Introducing virtual reality learning opportunities for students at Nipissing University
The discussion of virtual reality software at Nipissing University in North Bay began with a consideration of its possibilities for research. Discussions between Tom Church, Instructional Designer in the Centre for Flexible Teaching and Learning, and senior management quickly established the potential for learning as well. The software was demonstrated to faculty in Spring 2013, and projects are now underway to explore the educational opportunities opened up through access to a virtual world for learning.
As one of the first initiatives with simulation software, a 3D version of the Nipissing University campus was created to provide a home for virtual students. A portion of the “real” campus is depicted, including the Harris Learning Library, as well as an outdoor amphitheatre, breakout rooms for meetings, a pond with resident geese, and a campfire for gatherings. Nipissing works with 3D Virtual Crafting, which licenses the software and builds the virtual environments according to the university’s specifications and hosts all learning sessions.
The Harris Learning Library in Nipissing 3D Engage
Nipissing 3D Engage, as the virtual campus is called, adds a new layer of interactivity to online learning. Students install software on their computers, customize avatars, attend class remotely, and collaborate with instructors and other students. They can be assigned tasks and utilize breakout areas to work on assignments either alone or in groups, and then come back to the larger classroom to present their findings. Students and instructors share content using virtual screens, PowerPoint presentations, apps, YouTube videos, and other e-resources. As well as controlling their avatars, participants can display themselves through their webcams while the instructor’s and students’ desktops can be shared.
Nipissing has a number of projects underway to explore the potential of virtual reality in teaching and learning.
Math Drop-In Centre: The virtual drop-in centre is open on Saturday morning and is facilitated by a math tutor whom the students see as an avatar in the virtual classroom. The students, represented as avatars, are also in the virtual classroom. They are able to communicate through audio. The math tutor conducts each session using web resources and applications.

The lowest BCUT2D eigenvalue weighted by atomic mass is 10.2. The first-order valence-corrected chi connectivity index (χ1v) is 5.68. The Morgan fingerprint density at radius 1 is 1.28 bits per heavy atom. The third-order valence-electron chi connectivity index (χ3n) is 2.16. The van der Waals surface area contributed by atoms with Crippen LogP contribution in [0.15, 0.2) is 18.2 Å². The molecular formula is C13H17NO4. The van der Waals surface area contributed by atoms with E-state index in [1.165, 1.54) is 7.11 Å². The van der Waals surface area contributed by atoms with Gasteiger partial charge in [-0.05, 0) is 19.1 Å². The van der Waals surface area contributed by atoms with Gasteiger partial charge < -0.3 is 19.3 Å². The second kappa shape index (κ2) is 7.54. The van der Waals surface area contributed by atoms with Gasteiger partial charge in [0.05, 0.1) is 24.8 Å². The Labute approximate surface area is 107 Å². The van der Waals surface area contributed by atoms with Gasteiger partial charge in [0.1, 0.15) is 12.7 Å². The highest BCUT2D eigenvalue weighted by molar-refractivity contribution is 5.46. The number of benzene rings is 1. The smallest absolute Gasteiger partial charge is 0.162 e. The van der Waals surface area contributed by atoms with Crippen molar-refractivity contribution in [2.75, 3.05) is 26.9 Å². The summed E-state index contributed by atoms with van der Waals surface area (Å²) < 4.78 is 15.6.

Office of Aboriginal Initiatives (OAI): Outreach to Aboriginal students is core to the mandate of the Office of Aboriginal Initiatives, and virtual reality offers an easily accessible technology for interaction. Through 3D Engage, the OAI is piloting the Aboriginal Teaching Initiative, with faculty offering virtual training to teachers enrolled in a degree program. Through use of this software, the teachers can remain in their communities to learn, develop new skills, and immediately apply them in their classrooms. The software has also been used for virtual meetings of Aboriginal leaders, thus facilitating the sharing of ideas over distance.
A second initiative involves Nipissing’s Biidaaban Community-Service-Learning (BCSL) program. One of the goals of the program is to work with First Nations communities to provide math support to students in the Aboriginal Advantage Program. Through this unique experiential program involving partnerships with faculty and community organizations, students learn to apply classroom-based theory to real world experiences. In particular, the students are creating a virtual tutoring environment in which teaching assistants interact with students so that they do not have to travel to campus for assistance.